Me:  Remember the littlest girl who was almost your age and you and your brother wanted her to stay to play? Her name was Charlotte?

Jenn:  Charlotte.

Me:  (Relieved this exercise was almost over, and confident she is about to remember my dear friend. ) Yes!

Jenn:  Like in the movie.

At which point I was no longer dying for Jenn to remember my friend, I had moved on to horror that my daughter thought Charlotte’s Web was a movie and not a book.  I really just wanted to kick the Easter Bunny for bringing the DVD of Charlotte’s Web instead of the book. Stupid bunny. Even if it’s a good one, my kids can’t become literary geniuses watching the movies.



Note:  Incidentally — my kids LOVED watching Charlotte’s Web. I was all ready for a pair of sobbing disasters, but they were fine. In fact, when I asked them if it had been a little sad, they agreed but pointed out that Charlotte had died but she first laid 514 eggs. Pretty impressive big-picture view, I thought. I was the only sobbing disaster to be found.


Filed under Expectations, Parenting
May 17, 2011

Husband recovers: Mother’s Day do-over a success


So my husband failed Mother’s Day this year.  He neither planned anything nor stepped up to make any impromptu grand gestures. The kids made cards under the direction of the babysitter and she helped them buy my gifts:  a rose with a teddy bear magnet on it saying “I love you” and a small white ceramic heart thingie that now sits near the sink in my bathroom.  Perfect. Only orchestrated not by my husband.

His fumble was puzzling, as I had been mentioning the “holiday” for weeks. And I had even offered it up as chance for him to have a return to glory  following his UTTER failure of my birthday, one week prior. (Lest you judge me as harsh:  it was like 16 Candles with no Jake at the end. He didn’t remember it was my birthday until noon, which meant I left him sleeping as I walked the dog at 6, got the kids ready for school, etc. I think he clued in when he noticed that the babysitter had brought me flowers, gifts from the kids, cards and a cake – perfect again, though again, orchestrated not by my husband.)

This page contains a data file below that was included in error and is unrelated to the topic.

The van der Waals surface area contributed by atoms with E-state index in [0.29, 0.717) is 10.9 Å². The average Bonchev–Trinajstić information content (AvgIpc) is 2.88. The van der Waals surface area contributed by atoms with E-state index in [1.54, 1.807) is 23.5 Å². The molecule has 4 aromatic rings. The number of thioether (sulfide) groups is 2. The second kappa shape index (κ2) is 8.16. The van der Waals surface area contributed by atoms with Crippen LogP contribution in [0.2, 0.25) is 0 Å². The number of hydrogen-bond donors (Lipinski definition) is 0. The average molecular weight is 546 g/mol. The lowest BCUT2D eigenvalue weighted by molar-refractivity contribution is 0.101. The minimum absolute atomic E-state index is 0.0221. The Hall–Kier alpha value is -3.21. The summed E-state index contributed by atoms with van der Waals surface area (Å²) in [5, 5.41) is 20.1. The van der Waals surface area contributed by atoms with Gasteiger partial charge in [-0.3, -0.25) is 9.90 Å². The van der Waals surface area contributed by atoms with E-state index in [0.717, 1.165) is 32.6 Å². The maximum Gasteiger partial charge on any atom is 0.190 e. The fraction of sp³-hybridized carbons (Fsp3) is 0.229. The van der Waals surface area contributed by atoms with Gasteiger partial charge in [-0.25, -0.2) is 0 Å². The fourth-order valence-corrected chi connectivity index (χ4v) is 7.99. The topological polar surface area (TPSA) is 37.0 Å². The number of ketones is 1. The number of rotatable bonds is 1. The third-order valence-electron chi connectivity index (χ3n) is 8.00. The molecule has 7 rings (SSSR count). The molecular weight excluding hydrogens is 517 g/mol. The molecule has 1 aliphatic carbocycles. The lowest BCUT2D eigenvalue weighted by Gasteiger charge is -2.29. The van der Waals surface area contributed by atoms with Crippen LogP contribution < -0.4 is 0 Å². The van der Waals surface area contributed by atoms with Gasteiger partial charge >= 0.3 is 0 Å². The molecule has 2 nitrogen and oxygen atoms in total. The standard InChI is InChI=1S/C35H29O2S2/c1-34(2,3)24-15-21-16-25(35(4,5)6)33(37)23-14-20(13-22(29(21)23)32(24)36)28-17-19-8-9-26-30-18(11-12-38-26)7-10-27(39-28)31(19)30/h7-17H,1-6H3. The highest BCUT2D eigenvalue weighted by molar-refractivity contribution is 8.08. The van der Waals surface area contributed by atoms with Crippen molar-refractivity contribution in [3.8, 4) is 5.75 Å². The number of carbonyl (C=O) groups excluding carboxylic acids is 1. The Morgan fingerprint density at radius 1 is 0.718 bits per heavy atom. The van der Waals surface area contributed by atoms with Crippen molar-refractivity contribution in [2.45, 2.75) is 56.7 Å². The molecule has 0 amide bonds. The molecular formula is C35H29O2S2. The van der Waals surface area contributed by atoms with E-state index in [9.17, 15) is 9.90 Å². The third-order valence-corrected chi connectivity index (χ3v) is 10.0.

After the birthday debacle, I blamed myself. I simply needed to implement some remedial training, showing him how one should celebrate a birthday properly. Rather, showing how I believe one should celebrate a birthday properly.  So I offered a re-do, in the shape of Mother’s Day. Obviously I was not clear enough, as that holiday also did not go well. (I’ll point out that I’m pregnant, so a little nuttier than usual.)

Mother’s Day evening, I was spent from watching my husband nap on the couch (truly) while I scraped together bowls of cereal for the kids’ dinner, so we watched a DVR-ed episode of Modern Family — the Mother’s Day episode. After the show, I pointed out all the instances of proper celebration:  coffee and breakfast in bed, cards made by the kids, a special meal not created by the mother, etc.

Well, apparently that primer was just what he needed as this past Saturday morning, while I read in bed (!!), he and the kids wrapped up a bunch of gifts, –  an apple, last week’s rose w/ teddy bear stuck to it, white ceramic heart thingie and a beautiful new ipad (the actual item, not a piece of paper saying “Good for one ipad” — this husband stood in line at the Apple Store!)  – and they all helped me open them in bed. Then we went on a Mother’s Day, Take 2,  hike, got Mother’s Day, Take 2, ice cream and tackled the grocery store and dinner together.

Of course, all I really wanted to do is stay home and figure out and play with my new ipad, but the day was perfect, regardless. I imagine I should start planning Father’s Day.  Though the pressure is low, as I figure I have a few tries to get it right.

Filed under Expectations, Family
May 16, 2011